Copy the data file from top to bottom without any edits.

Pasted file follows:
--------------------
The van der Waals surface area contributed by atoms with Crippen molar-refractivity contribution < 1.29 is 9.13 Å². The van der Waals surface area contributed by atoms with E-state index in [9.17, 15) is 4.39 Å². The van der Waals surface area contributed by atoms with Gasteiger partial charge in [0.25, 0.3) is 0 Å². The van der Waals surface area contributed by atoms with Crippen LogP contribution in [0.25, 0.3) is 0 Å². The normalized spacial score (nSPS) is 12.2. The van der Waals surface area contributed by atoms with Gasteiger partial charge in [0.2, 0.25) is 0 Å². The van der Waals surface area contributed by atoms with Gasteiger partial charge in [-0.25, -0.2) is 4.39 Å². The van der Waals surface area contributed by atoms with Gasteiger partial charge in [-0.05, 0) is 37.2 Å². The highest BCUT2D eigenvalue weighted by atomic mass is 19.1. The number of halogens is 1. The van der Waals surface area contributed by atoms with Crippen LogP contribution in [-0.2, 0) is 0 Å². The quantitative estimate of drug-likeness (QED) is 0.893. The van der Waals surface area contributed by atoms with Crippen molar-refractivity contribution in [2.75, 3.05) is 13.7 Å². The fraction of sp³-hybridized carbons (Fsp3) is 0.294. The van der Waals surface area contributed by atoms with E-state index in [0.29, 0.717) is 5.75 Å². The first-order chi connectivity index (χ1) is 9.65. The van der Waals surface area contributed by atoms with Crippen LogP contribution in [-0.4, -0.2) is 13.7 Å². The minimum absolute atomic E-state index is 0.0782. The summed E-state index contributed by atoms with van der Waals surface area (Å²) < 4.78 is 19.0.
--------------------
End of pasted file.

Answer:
The van der Waals surface area contributed by atoms with Crippen molar-refractivity contribution < 1.29 is 9.13 Å². The van der Waals surface area contributed by atoms with E-state index in [9.17, 15) is 4.39 Å². The van der Waals surface area contributed by atoms with Gasteiger partial charge in [0.25, 0.3) is 0 Å². The van der Waals surface area contributed by atoms with Crippen LogP contribution in [0.25, 0.3) is 0 Å². The normalized spacial score (nSPS) is 12.2. The van der Waals surface area contributed by atoms with Gasteiger partial charge in [0.2, 0.25) is 0 Å². The van der Waals surface area contributed by atoms with Gasteiger partial charge in [-0.25, -0.2) is 4.39 Å². The van der Waals surface area contributed by atoms with Gasteiger partial charge in [-0.05, 0) is 37.2 Å². The highest BCUT2D eigenvalue weighted by atomic mass is 19.1. The number of halogens is 1. The van der Waals surface area contributed by atoms with Crippen LogP contribution in [-0.2, 0) is 0 Å². The quantitative estimate of drug-likeness (QED) is 0.893. The van der Waals surface area contributed by atoms with Crippen molar-refractivity contribution in [2.75, 3.05) is 13.7 Å². The fraction of sp³-hybridized carbons (Fsp3) is 0.294. The van der Waals surface area contributed by atoms with E-state index in [0.29, 0.717) is 5.75 Å². The first-order chi connectivity index (χ1) is 9.65. The van der Waals surface area contributed by atoms with Crippen LogP contribution in [-0.4, -0.2) is 13.7 Å². The minimum absolute atomic E-state index is 0.0782. The summed E-state index contributed by atoms with van der Waals surface area (Å²) < 4.78 is 19.0.